To contextualise the landscape paintings of Constable, Gainsborough and Turner, a number of paintings by their 18th-century contemporaries Richard Wilson, Michael Angelo Rooker and Paul Sandby will be exhibited with prints made after the 17th-century masters whose work served as models: Claude, Poussin, Gaspard Dughet and Salvator Rosa. Letters by Gainsborough, Turner’s watercolour box and Constable’s palette will also be on display, bringing their artistic practice to life.

Constable, Gainsborough, Turner and the Making of Landscape has been organised by the Royal Academy of Arts. The exhibition is curated by MaryAnne Stevens, Director of Academic Affairs, Nick Savage, Head of Collections & Library, Helen Valentine, Curator of Paintings & Sculpture and Andrew Wilton, with Annette Wickham and Helena Bonett.

The exhibition will be accompanied by an illustrated booklet that will include an essay by Andrew Wilton and introductions to each of the sections of the exhibition.

Call for Papers | Travel, Topography, and the Book Trade

Posted in Calls for Papers by Editor on December 4, 2012

Print Networks Conference: Travel, Topography, and the Book Trade
University of Chichester, 23-25 July 2013

Proposals due by 31 January 2013

Guest Speakers: Bill Bell (Cardiff University) and Anthony Payne (Anthony Payne Rare Books & Manuscripts)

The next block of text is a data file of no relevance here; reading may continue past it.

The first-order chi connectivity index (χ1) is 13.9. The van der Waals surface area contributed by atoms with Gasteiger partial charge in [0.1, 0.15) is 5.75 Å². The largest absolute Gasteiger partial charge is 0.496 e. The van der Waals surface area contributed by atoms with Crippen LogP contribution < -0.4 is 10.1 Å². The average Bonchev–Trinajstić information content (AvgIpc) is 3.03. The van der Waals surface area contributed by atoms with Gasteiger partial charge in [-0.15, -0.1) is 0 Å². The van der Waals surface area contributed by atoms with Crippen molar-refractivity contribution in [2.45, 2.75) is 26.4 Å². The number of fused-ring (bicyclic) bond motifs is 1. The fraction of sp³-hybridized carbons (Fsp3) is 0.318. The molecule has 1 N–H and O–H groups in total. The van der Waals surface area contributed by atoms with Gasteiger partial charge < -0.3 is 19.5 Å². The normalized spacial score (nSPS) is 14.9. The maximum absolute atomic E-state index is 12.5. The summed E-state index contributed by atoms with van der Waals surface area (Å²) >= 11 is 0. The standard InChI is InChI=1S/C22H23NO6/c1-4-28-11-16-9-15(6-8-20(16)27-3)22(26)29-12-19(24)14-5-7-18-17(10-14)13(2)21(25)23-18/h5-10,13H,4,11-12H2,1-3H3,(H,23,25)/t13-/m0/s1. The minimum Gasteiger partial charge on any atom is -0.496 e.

The thirty-first Print Networks Conference on the History of the British book trade will take place at the University of Chichester on 23rd-25th July 2013. Due to the proximity of the conference venue to the south coast, ‘Travel, Topography and the Book Trade’ has been chosen as the theme for the conference. The theme is broadly defined, and any papers relating to the production, distribution and reception of texts and images about travel, imagined and real, from the Middle Ages to the modern era will be considered. Papers on travelling and migrating practitioners of the book trade, the physical movement of texts and travelling printing technology are also welcome. The geographical scope for the conference is Britain and the Anglophone world. Papers should be of 30 minutes’ duration. An abstract of the offered paper should be submitted (preferably via email) by 31st January 2013 to: Catherine Armstrong:  C.M.Armstrong@mmu.ac.uk

The Print Networks Conference also offers an annual fellowship to a postgraduate scholar whose research falls within the parameters of the conference brief, and who wishes to present a paper at the conference. The fellowship covers the cost of attending the conference and some assistance towards costs of travel. A summary of the research being undertaken accompanied by a letter of recommendation from a tutor or supervisor should be sent to the above address by 31st January 2013.

The papers presented will be considered for publication; details to follow at the conference. It is understood that papers offered to the conference will be original work and not delivered to any similar body before presentation at this conference.

En-suite accommodation will be provided on the Bishop Otter campus of the University of Chichester. In addition to a full programme of papers, there will be a conference dinner and a visit to the special collections of the University of Chichester library.